Table 1.
Amino acid abundance (average amino acid frequency over 134 organisms, sorted in decreasing order by codon abundance)

We calculated the probability of including all n-mer sequences for each alternative genetic code by summing up, for every n-mer sequence, the probabilities of all codon combinations that contain it (Fig. 2A; for details see Methods). The codon probabilities were determined according to the known amino acid frequencies in proteins (Table 1). The results presented in the main text are for uniform codon usage, but they apply to a wide range of different codon usages (Supplemental material).

We find that the real code shows significantly higher probabilities to include arbitrary sequences. The average of the logarithm of all n-mer probabilities is significantly higher in the real code than in the vast majority of alternative codes (Table 2), with a P-value < 0.05 for n-mer sequences with n greater than seven. In addition, the real code shows significantly higher probabilities to include the most difficult sequences (n-mers with the lowest probability of appearing in a coding region) than the vast majority of alternative codes (Fig. 2E; Table 2; Supplemental Fig. 4). For example, the average probability of including the 20% most difficult sequences is exceeded by only 3% of the alternative codes for 8-mers and 1% of the alternative codes for 9-mers. This property can be seen when examining the distribution of the n-mer probabilities of appearing within protein-coding sequences. In the real code there are significantly fewer n-mers with low probabilities (Fig. 2E).

Table 2.
Significance of the genetic code in representing arbitrary sequences

The optimality of the real genetic code relative to alternative codes seems to increase with the length of the n-mers (Fig. 2F). This is because as the length of the n-mers increases, the fraction of n-mers that include stop codons increases dramatically. Above n = 16, more than half of all n-mers include at least one stop codon. The real genetic code is able to include all n-mers with n < 11 in at least one, and often many combinations of amino acid codons. For n-mers of any length, the real code appears to exceed almost all of the alternative codes in its ability to include a large fraction of possible n-mers within coding regions (Fig. 2F; Table 2).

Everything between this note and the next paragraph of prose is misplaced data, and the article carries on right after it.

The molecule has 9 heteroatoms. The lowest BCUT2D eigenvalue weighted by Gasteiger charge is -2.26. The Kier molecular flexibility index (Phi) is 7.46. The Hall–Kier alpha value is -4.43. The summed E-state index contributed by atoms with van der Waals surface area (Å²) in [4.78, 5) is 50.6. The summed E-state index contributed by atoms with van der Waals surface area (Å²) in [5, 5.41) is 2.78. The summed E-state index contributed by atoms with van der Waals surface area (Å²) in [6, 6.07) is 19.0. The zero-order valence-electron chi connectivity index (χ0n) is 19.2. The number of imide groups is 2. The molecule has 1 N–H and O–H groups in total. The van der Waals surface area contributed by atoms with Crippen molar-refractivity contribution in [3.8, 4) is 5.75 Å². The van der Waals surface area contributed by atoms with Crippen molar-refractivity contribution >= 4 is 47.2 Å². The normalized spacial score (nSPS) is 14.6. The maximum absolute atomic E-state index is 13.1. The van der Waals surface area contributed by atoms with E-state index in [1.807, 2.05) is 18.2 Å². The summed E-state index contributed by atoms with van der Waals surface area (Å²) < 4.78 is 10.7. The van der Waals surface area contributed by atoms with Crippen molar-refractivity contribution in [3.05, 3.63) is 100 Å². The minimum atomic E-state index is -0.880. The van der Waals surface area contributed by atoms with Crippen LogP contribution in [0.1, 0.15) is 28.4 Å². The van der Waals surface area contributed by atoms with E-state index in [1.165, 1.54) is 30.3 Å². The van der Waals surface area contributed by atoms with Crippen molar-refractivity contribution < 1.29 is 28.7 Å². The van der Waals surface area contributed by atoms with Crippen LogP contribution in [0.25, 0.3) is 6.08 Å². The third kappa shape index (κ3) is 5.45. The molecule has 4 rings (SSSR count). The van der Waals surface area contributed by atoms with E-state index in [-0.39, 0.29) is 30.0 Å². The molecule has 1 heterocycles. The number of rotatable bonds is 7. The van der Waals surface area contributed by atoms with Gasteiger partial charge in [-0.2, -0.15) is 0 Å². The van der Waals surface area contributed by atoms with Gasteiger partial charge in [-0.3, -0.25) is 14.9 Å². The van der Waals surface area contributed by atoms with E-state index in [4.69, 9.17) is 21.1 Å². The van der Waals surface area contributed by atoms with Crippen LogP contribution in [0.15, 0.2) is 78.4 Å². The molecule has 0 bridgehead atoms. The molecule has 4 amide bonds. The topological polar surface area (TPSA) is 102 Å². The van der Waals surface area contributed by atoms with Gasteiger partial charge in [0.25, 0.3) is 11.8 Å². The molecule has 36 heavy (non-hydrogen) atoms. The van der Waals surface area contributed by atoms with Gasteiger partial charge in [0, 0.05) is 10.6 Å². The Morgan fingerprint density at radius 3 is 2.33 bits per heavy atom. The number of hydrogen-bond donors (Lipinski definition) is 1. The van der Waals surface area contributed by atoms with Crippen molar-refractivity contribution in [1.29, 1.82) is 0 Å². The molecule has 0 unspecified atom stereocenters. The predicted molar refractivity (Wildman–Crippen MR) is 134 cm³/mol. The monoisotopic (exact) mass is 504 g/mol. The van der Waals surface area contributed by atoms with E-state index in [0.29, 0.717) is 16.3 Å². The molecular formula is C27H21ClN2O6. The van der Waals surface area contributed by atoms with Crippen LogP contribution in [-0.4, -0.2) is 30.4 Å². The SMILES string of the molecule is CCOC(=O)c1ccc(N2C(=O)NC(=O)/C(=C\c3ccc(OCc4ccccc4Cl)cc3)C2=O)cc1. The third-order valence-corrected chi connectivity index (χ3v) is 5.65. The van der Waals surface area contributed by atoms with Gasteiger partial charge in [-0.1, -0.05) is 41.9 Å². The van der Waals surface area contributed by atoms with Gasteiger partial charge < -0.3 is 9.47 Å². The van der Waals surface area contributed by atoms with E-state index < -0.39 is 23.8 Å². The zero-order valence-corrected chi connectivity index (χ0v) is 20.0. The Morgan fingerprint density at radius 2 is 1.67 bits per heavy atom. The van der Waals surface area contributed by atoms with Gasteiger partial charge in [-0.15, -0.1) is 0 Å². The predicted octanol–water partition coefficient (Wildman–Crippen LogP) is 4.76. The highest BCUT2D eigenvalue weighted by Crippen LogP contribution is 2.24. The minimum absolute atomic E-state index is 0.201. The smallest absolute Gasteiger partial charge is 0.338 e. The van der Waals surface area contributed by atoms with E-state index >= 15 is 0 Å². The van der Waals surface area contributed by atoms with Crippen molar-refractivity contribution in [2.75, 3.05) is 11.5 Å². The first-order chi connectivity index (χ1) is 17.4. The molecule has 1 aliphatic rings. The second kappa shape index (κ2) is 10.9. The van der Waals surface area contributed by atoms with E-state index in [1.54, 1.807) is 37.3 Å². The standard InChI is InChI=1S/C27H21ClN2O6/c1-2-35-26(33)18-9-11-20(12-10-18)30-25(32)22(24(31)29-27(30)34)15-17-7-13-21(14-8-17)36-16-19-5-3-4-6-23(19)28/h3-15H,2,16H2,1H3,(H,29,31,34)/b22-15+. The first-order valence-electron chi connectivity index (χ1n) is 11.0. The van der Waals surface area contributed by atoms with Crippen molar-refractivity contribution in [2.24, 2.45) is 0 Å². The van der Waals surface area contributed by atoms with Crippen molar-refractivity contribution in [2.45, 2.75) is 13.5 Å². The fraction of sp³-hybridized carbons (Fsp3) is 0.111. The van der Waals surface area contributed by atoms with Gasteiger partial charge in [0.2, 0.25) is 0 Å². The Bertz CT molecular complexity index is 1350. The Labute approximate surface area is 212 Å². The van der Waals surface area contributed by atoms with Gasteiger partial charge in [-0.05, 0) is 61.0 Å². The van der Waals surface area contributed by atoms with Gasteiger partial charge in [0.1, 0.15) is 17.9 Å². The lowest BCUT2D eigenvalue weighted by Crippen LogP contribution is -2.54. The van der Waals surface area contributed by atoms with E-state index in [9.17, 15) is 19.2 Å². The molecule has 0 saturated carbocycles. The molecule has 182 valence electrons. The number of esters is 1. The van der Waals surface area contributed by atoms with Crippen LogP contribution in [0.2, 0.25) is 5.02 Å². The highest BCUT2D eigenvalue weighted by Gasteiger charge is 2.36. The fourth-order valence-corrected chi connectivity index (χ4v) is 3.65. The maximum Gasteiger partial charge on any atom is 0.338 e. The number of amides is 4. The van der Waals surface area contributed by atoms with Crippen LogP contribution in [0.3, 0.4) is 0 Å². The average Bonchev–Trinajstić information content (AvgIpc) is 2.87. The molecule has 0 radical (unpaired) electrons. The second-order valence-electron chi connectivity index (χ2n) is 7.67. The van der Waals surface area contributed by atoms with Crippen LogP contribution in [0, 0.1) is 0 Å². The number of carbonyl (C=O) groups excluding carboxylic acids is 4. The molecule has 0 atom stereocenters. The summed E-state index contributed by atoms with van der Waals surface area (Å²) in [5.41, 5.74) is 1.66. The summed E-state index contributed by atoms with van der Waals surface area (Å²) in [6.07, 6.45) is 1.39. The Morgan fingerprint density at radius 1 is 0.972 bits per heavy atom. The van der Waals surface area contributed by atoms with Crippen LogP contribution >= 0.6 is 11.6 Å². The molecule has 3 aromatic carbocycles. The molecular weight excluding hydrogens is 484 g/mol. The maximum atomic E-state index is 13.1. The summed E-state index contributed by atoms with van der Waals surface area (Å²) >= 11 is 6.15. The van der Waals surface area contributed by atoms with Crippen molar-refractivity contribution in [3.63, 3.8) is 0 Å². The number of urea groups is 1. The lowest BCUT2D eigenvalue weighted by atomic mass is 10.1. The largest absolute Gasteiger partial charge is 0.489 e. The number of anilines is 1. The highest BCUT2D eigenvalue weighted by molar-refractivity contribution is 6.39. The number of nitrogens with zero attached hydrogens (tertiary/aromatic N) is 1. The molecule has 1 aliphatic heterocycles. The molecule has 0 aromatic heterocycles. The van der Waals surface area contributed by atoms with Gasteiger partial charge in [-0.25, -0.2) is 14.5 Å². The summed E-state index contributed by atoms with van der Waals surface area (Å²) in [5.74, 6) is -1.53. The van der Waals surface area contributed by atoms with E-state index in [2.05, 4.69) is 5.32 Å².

Robustness to translational frame-shift errors

How did such near optimality for parallel codes evolve? One possibility is that the ability to include parallel codes within protein-coding sequences conferred a selection advantage during the early evolution of the genetic code. Alternatively, the genetic code might have been fixed in evolution before most parallel codes existed. We therefore sought a different selection pressure on the code, which could have existed in the early stages of the evolution of the genetic code. One such inherent feature of protein translation is frame-shift translation errors (Parker 1989; Farabaugh and Bjork 1999; Seligmann and Pollock 2004). In these errors, the ribosome shifts the reading frame, either forward or backward. This results in a nonsense translated peptide, and usually loss of protein function. These errors occur in ribosomes nearly as frequently as misread errors (3 × 10−5 per codon, compared with misread errors of 10−4 per codon [Parker 1989]). These errors have a relatively large effect on fitness because they result in a nonsense polypeptide. Frame-shift errors may thus pose a selectable constraint on the genetic code: Codes that are able to abort translation more rapidly following frame-shift errors have an advantage (Seligmann and Pollock 2004).